EMOTIONAL SUPPORT ANIMALS LEAVE MANY CONDO ASSOCIATIONS HOWLING
Over the last five years, one of the most significant areas of concern for Florida condominium associations, especially those with no-pet policies, has been the rise in requests by occupants for associations to provide “reasonable accommodations” in their rules and regulations by permitting an emotional support animal (ESA). Given the potential for legal repercussions in the event that a legitimate request is denied, associations and their boards of directors and property managers should seek expert guidance on how to address these requests.
The laws governing emotional support animals emanate from the Fair Housing Amendments Act of 1988, and its state and local counterparts. The act prohibits discrimination in the provision of housing to disabled persons, and it requires that a reasonable accommodation in an association’s rules and regulations be provided to a disabled person so that they can use and enjoy the property to the same extent as a nondisabled person.
Disabilities can take many forms: some physical and others emotional and/or psychological. For emotional and/or psychological disabilities such as depression, there are rarely obvious, external symptoms.
The process for condominiums typically begins with a written request by an owner or resident notifying the association of their disability and asking for it to grant an accommodation for an emotional support animal. Such a request may or may not be accompanied by a letter from a treating physician or therapist. Since being disabled, as that term is defined in the law, is a necessary prerequisite to exercising one’s right to be granted a reasonable accommodation, the individual who is making the request will need to demonstrate a disability. The act defines a disability as a condition that impairs or substantially limits a major life activity, e.g., walking, working, attending school, exercising, etc.
It is imperative for associations and their directors to understand that simply because the disability is not readily apparent, but rather emotional or psychological in nature, does not mean that the request is illegitimate or deniable out of hand. For example, if the individual is being treated for depression, especially if they are receiving psychiatric therapy as well as perhaps also medication, it will be difficult to deny a doctor’s claim that the animal provides the emotional support that the requestor requires to perform even the most basic major life activities.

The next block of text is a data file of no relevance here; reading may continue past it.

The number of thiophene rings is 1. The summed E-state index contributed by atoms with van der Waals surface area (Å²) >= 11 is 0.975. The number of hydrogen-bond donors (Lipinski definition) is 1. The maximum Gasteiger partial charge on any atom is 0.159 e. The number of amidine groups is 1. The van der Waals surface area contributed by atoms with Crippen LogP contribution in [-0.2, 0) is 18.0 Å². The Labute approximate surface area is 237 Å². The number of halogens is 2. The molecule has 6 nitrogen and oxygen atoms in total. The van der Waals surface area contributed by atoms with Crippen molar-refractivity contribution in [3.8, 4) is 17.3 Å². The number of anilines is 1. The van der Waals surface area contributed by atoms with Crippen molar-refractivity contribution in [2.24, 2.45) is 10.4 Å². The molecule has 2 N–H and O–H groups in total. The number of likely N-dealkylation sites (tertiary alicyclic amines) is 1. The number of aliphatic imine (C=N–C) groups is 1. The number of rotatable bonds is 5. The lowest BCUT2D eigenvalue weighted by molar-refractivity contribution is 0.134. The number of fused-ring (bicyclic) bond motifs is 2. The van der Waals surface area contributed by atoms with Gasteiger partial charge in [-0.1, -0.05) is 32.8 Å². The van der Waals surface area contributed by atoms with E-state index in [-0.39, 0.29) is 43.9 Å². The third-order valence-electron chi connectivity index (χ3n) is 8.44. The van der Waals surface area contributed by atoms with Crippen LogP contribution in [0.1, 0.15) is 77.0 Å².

The owner/resident must be able to demonstrate to the association that the disorder qualifies as a disability under the act and the emotional support animal alleviates it. The accommodation must be deemed necessary to provide the disabled owner/resident with an equal opportunity to use and enjoy the residence, so they must demonstrate that the emotional support animal mitigates their symptoms.
Once a request for reasonable accommodation is made, an association must approve or disapprove the requested accommodation within a reasonable time period. Unlike with obvious physical disabilities, associations may request information regarding the nature of the psychological/emotional disability so that they can make a meaningful evaluation as to whether the request for accommodation is reasonable. They are entitled to inquire about how the disability affects major life activities and how maintaining the animal will assist the requestor in fulfilling these activities.
Once all of the requested information is received and reviewed by an association, it should render a decision and issue it in writing to the unit owner/resident. If the request is denied, the requesting member may then file a complaint with the U.S. Department of Housing and Urban Development or the Florida Commission on Human Relations, which would then investigate the complaint to determine whether or not discriminatory conduct has occurred.
The association will then be required to respond to the complaint and explain its position and reasoning behind the denial. If the investigating agency concludes that discrimination has occurred, the effected party would then be able to file suit against the association. Liability for such discriminatory conduct may be found against associations, managers and, in some cases, board members in their individual capacity.
While there are many legitimate psychological and emotional disabilities that benefit from the use of emotional support animals, it is also widely known that the rules governing ESAs are frequently abused in order to circumvent legitimate association pet restrictions, as well as travel restrictions for animals. In fact, a cursory search of “emotional support dog” on Google produced more than five million results and provided links to multitudes of kits with “emotional support dog certifications” for sale.
Given the growing popularity of requests for emotional support dogs and other animals for both legitimate and illegitimate purposes, community associations with pet restrictions should work closely with highly experienced legal counsel in order to avoid potential legal pitfalls stemming from denials of these requests.
By Michael E. Chapnick | UPDATEDFeb 22, 2018 at 10:03 AM